BY MIKHA FLORES
A social experiment in a town in Abra province aiming to educate and empower voters and track the causes of election violence and vote-buying has hit a brick wall. Local leaders, whose participation is crucial to the success of the project, have rejected it.
The project called ‘Restoring Electoral Integrity in Abra in 2013: A Social Experiment,’ is supposed to be piloted in Peñarrubia in Abra, but the experiment has rubbed the town officials the wrong way.
The Sangguniang Bayan of Peñarrubia has argued that it “would bring unwanted negative attention” to the town.
Town Mayor Geraldine Balbuena also questions the choice of Peñarrubia as the venue for the experiment considering, she says, that there are municipalities with worse records in terms of violence. The provincial capital of Bangued, for one, is more notorious when it comes to killings, she points out.
“Why did they choose our town (to pilot a project to restore integrity) when it doesn’t have the worst reputation,) she asked in the vernacular during a phone interview.
Abra has been called the “Killing Fields of the North” for its history of violence. The Philippine National Police has recorded 30 political killings in Abra over a span of eight years.
In the 2010 elections, 10 out of 27 towns in Abra were on the Comelec’s watchlist. Penarrubia was not on the list.
That’s precisely the reason the town was chosen for the experiment, according to Vicent Lazatin, executive director of Transparency and Accountability Network (TAN), which spearheaded the initiative in cooperation with the Commission on Elections and other civil society groups.
“We think that the municipality has the potential of being a showcase of how elections can be run and how an empowered citizenry can meaningfully engage with the LGU after elections. Peñarrubia can be the shining example in Abra,” he said.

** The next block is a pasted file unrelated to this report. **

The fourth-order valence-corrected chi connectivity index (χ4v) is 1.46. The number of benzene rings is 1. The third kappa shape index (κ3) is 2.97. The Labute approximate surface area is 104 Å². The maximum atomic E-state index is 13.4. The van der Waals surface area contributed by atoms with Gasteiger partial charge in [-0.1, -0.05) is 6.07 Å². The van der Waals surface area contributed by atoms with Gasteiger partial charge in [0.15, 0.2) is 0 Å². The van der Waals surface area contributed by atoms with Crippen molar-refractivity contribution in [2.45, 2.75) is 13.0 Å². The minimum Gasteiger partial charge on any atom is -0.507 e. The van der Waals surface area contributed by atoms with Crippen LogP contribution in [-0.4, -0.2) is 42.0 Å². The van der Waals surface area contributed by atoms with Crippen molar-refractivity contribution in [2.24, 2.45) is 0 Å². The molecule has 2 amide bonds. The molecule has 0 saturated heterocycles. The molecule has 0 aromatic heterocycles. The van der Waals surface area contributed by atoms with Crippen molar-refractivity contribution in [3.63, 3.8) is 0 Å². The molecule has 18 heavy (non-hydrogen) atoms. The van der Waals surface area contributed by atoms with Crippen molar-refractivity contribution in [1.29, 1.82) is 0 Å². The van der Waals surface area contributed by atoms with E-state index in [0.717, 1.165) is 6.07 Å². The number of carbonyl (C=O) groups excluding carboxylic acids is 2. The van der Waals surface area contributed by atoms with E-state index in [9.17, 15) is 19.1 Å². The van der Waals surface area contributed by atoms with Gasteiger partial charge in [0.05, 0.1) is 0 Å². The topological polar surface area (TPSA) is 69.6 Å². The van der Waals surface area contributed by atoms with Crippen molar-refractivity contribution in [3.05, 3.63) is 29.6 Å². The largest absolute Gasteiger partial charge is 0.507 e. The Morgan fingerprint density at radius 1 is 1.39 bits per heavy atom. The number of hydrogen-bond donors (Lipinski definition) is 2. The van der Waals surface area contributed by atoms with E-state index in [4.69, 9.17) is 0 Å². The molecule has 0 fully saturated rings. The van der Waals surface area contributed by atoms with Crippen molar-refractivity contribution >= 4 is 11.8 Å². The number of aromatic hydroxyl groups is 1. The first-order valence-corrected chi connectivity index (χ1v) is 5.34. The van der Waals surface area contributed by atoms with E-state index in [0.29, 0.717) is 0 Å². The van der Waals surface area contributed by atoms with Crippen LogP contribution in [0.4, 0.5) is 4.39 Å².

The experiment is long-term and is supposed to continue till the end of the term of elected officials. It will cover voter empowerment, engagement of candidates, enforcement of laws, social networking communications strategy and mobilizing alternative incentives, and sustainability and replication.
Recognizing that vote-buying is a “symptom of the deep-rooted and systemic politico-economic problems facing Abra” the project aims to empower voters and make them stakeholders in decision-making for Peñarrubia by persuading them not to sell their votes during elections.
Pura Sumangil of the Concerned Citizens of Abra for Good Governance (CCAGG) said the project will monitor the performance of elected officials and report this to the public. “Iyong performance nila will be fed to the electorate.”
With the SB’s rejection of the project, Lazatin said they are now turning to government agencies for help in pursuing their social experiment. “We will be signing a memorandum of agreement with the DILG. Hopefully the DILG can do some persuasion for the LGUs to participate…and then hopefully launch a communications plan as well,” he said.
The SB resolution passed last February 11 stated that Penarrubia “possesses (a) good name and reputation built and nurtured by its own people and leaders over long years of ennobling activities and peaceful existence” and that it “has no record of elections that have been declared as without integrity…” (see resolution below)
Although the resolution would technically have no impact since the project proponents are engaging the candidates and not the local government unit (LGU), Lazatin said in the case of Peñarrubia, the incumbent officials are also the candidates. “Then they, as candidates, will act according to the resolution,” Lazatin said over email.
He said local officials have instructed the barangays not to send people to their empowerment sessions.
Apart from TAN and CCAGG, project partners include the DLSU-Jesse M. Robredo Institute of Governance and the University of the Philippines National College of Public Administration and Governance. – with reports from Artha Kira Paredes